How to Legally Change Your Middle Name

By David Carnes

Most states recognize an inherent right to change your name for non-fraudulent purposes. If you want to change your last name due to marriage, divorce, or adoption, most states do not require a court. Most states do, however, require a court order to change your middle name. Although the laws of the various states differ on the procedure, certain principles are common to every state. Consult the law of your state for the exact procedure.

Step 1

Obtain proof of residence in your state. A state driver's license, a state tax bill or a copy of a long-term lease should be sufficient. Some states require you to have resided in-state for a set period of time -- 30 days, for example -- before you may file a name change petition.

Step 2

Download and print a name change petition from the website of your state government. Some states do not offer such petitions, instead requiring you to draft your own. If you live in a state that requires you to draft your own petition, your petition must include all of the information required by the state name change statute.

Get help changing your legal name. Learn More

Step 3

Complete the name change petition. You will be asked to provide identification details about yourself such as your current name and address. You will also be asked to explain the reason you want to change your name.

Step 4

Gather any required supporting documentation. Some states require a copy of your credit report, while others require a certified copy of your birth certificate.

Step 5

Submit your name change petition to the court clerk of the appropriate state court with jurisdiction over your county of residence, together with any required supporting documentation and the appropriate filing fee. The court will schedule a hearing date and notify you. Some states do not require you to attend a hearing.

Step 6

Publish a notice of your intent to change your name in a newspaper of general circulation in the county of your residence. Some states do not require publication. North Carolina, by contrast, requires you to post your notice on the courthouse door. The purpose of the notice is to give anyone a chance to object to your name change.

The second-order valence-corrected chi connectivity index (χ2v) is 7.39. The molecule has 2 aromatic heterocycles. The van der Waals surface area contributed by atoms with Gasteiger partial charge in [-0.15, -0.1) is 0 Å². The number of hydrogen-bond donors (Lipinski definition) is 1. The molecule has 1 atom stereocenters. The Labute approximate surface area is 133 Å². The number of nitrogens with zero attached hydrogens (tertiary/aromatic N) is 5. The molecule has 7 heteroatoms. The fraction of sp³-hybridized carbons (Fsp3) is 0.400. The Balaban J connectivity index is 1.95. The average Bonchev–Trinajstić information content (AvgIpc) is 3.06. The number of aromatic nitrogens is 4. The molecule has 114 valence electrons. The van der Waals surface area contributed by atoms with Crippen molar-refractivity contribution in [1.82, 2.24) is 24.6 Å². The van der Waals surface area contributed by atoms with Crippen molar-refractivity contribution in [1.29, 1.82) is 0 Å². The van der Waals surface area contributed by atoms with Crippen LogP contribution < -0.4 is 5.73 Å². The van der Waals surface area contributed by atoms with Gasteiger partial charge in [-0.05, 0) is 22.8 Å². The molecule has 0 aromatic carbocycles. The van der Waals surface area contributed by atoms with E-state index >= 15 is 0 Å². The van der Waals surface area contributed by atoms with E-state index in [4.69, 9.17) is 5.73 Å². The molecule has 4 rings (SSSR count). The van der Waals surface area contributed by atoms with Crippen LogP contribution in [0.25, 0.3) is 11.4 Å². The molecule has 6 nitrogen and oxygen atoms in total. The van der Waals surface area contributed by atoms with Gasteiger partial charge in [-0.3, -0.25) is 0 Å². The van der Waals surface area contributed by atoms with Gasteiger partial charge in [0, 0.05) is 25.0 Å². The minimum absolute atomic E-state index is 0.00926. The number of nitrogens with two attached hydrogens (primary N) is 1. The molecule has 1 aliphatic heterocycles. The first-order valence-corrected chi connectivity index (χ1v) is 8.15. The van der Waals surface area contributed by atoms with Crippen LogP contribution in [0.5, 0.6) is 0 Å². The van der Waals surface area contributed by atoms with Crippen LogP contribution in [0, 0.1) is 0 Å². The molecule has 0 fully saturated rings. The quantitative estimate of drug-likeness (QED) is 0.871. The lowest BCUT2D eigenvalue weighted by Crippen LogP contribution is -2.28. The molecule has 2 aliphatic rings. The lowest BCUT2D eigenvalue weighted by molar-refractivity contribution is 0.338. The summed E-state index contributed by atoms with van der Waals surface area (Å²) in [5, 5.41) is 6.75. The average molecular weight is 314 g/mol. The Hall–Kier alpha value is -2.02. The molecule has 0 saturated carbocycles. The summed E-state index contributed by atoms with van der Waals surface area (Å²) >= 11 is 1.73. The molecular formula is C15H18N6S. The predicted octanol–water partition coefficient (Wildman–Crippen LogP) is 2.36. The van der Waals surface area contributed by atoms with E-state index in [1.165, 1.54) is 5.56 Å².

Step 7

Attend your name change hearing. Bring proof of publication of the name change notice. If there has been an objection to your name change petition, you might be required to defend your name change petition at the hearing. If your petition is approved, the judge will issue a name change order and the court will send you a certified copy of the order.

Step 8

Use your certified copy of the name change order to change your middle name on identity documents such as your driver's license, personal ID, Social Security card and passport. You will have to fill out forms and pay various fees to replace your identification documents.

Get help changing your legal name. Learn More
How to Legally Change a Child's Last Name


Related articles

How to Change Your Name to Your Maiden Name Post Divorce in New Mexico

The state of New Mexico allows you to legally change your name back to your maiden name, even if you didn't request the name change in your divorce. Changing your name post divorce requires a little extra paperwork and a court filing fee. Start to finish, the process of legally returning to your maiden name can take as little as six weeks, depending on how quickly the court can hear your case.

How to Change Your Last Name in Maryland

People seek to change their last names for a variety of reasons. You may have gotten married or divorced, or simply found a new name you like better than your old one. Although Maryland allows you to legally change your last name simply by using it, you will not be able to change your name on your identity documents without either a marriage certificate or a court order, depending on the reason you changed your name.

How to Change a Legal Name in Oklahoma

Oklahoma recognizes three procedures for changing a name. If you want to change your name due to marriage or divorce, you only need to present your marriage or divorce certificate to the authorities who issued your identity documents, such as your driver's license or Social Security card, and obtain replacements. If you adopt a child in Oklahoma, the court that granted the adoption will forward the adoption papers to the office of vital records in the state where the child was born so it can amend the child's birth certificate. If you desire a name change for any other reason, however, you will need to petition an Oklahoma district court.

Doing the right thing has never been easier.

Related articles

How to Legally Change Your Name in North Carolina

In many states, you do not need to petition a court to change your name due to marriage, divorce or adoption -- you may ...

How to Change Your First Name Legally

The process for legally changing your first name is the same as for legally changing your last name. It differs ...

How to Change Your Legal Name in Pennsylvania

In Pennsylvania, anyone has the right to informally change his name. Changing your name informally, however, will not ...

How to Change Your Last Name in Illinois

Changing your last name due to marriage or divorce is relatively simple in Illinois: you need only present your ...

Browse by category
Ready to Begin? GET STARTED